This has caused much of a spark (or a controversy, rather), as it is argued by some that eSports does not fit the criteria to be considered as a sport.  This note seeks to analyze this conundrum by first tracing the history and evolution of eSports and deep – diving into debate as to whether eSports qualifies as a ‘sport’ or not.


  1. The Evolution of eSports

(a) 1990: Ninten-go

It all started with arcades and personal computers, as they became more accessible to people, allowing gamers to compete with each other on a small scale.[2] If you happen to be a Gen-X or a millennial, you may be familiar with the three main games at the time (and where it all began!) – Super Mario Bros, Rad Racer, and Tetris. In 1990, Nintendo organized one of the earliest competitions of eSports in the United States, called the ‘Nintendo World Championships 1990’.

With the advancements made in networking and private internet connection during the late 90’s, more eSport games were introduced, such as StarCraft and Doom, and competitions were also being held on a larger scale. In 1999, the Deutsche Provider Network and Gamers Network Germany hosted a Gamer’s Gathering LAN Party, where more than 1600 gamers competed in online video games.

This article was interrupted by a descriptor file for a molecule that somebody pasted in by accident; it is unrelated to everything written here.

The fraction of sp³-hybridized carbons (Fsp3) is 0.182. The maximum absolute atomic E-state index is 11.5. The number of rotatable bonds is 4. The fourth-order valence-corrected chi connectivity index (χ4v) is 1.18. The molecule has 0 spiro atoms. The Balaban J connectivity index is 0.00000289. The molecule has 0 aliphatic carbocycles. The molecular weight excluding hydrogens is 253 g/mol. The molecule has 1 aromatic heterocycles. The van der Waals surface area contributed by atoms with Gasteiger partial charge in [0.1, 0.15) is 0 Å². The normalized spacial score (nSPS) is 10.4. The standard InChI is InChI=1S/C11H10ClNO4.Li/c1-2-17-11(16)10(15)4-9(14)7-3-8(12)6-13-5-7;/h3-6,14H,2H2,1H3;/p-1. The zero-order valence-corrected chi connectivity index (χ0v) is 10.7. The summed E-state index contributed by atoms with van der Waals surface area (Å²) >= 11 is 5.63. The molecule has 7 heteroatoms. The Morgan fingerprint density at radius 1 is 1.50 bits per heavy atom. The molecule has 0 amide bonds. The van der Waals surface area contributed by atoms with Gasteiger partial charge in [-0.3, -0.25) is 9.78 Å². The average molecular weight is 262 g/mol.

(b) 2000: eSport World Cups and Global Festivals

In 2000, the Government of Korea introduced the Korean eSports Association – the world’s first government run body to regulate eSport. In the same year, Korea even hosted a global eSports festival, known as ‘World Cyber Games’ in Seoul. Around 180 gamers from across 17 countries participated in the event. Games such as FIFA, StarCraft, Age of Empires II and Quake III Arena were included.

Later in 2003, France hosted the first Electronic Sports World Cup, with more than a hundred and fifty thousand participants and a prize money was also awarded to the winners. At this point in time, the gaming world saw more and more competition amongst game developers, which encouraged them to publish a variety of online games (single and multi-player).